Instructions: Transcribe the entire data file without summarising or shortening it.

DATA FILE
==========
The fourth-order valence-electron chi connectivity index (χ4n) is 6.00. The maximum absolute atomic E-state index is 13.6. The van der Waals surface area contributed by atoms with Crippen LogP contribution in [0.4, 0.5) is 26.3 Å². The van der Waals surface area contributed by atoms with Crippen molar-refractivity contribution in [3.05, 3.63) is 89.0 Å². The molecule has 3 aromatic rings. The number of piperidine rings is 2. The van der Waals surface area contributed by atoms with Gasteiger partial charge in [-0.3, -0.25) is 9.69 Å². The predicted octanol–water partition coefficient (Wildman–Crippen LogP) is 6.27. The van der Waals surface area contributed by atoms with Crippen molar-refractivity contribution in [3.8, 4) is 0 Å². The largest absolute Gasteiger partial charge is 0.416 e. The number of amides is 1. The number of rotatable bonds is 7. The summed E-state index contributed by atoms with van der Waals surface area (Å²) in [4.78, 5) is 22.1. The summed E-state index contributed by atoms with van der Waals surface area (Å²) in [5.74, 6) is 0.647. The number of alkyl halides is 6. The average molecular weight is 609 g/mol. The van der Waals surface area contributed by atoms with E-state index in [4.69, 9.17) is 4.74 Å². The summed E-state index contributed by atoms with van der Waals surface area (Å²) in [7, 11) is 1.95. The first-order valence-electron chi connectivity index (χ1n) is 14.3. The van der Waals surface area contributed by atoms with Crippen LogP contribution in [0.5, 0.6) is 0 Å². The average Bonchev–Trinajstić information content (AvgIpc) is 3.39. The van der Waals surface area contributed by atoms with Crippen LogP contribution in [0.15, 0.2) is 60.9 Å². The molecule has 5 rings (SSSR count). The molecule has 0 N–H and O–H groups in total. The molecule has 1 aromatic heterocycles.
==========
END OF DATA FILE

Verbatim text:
The fourth-order valence-electron chi connectivity index (χ4n) is 6.00. The maximum absolute atomic E-state index is 13.6. The van der Waals surface area contributed by atoms with Crippen LogP contribution in [0.4, 0.5) is 26.3 Å². The van der Waals surface area contributed by atoms with Crippen molar-refractivity contribution in [3.05, 3.63) is 89.0 Å². The molecule has 3 aromatic rings. The number of piperidine rings is 2. The van der Waals surface area contributed by atoms with Gasteiger partial charge in [-0.3, -0.25) is 9.69 Å². The predicted octanol–water partition coefficient (Wildman–Crippen LogP) is 6.27. The van der Waals surface area contributed by atoms with Crippen molar-refractivity contribution in [3.8, 4) is 0 Å². The largest absolute Gasteiger partial charge is 0.416 e. The number of amides is 1. The number of rotatable bonds is 7. The summed E-state index contributed by atoms with van der Waals surface area (Å²) in [4.78, 5) is 22.1. The summed E-state index contributed by atoms with van der Waals surface area (Å²) in [5.74, 6) is 0.647. The number of alkyl halides is 6. The average molecular weight is 609 g/mol. The van der Waals surface area contributed by atoms with E-state index in [4.69, 9.17) is 4.74 Å². The summed E-state index contributed by atoms with van der Waals surface area (Å²) in [7, 11) is 1.95. The first-order valence-electron chi connectivity index (χ1n) is 14.3. The van der Waals surface area contributed by atoms with Crippen LogP contribution in [0.5, 0.6) is 0 Å². The average Bonchev–Trinajstić information content (AvgIpc) is 3.39. The van der Waals surface area contributed by atoms with Crippen LogP contribution in [0.15, 0.2) is 60.9 Å². The molecule has 5 rings (SSSR count). The molecule has 0 N–H and O–H groups in total. The molecule has 1 aromatic heterocycles.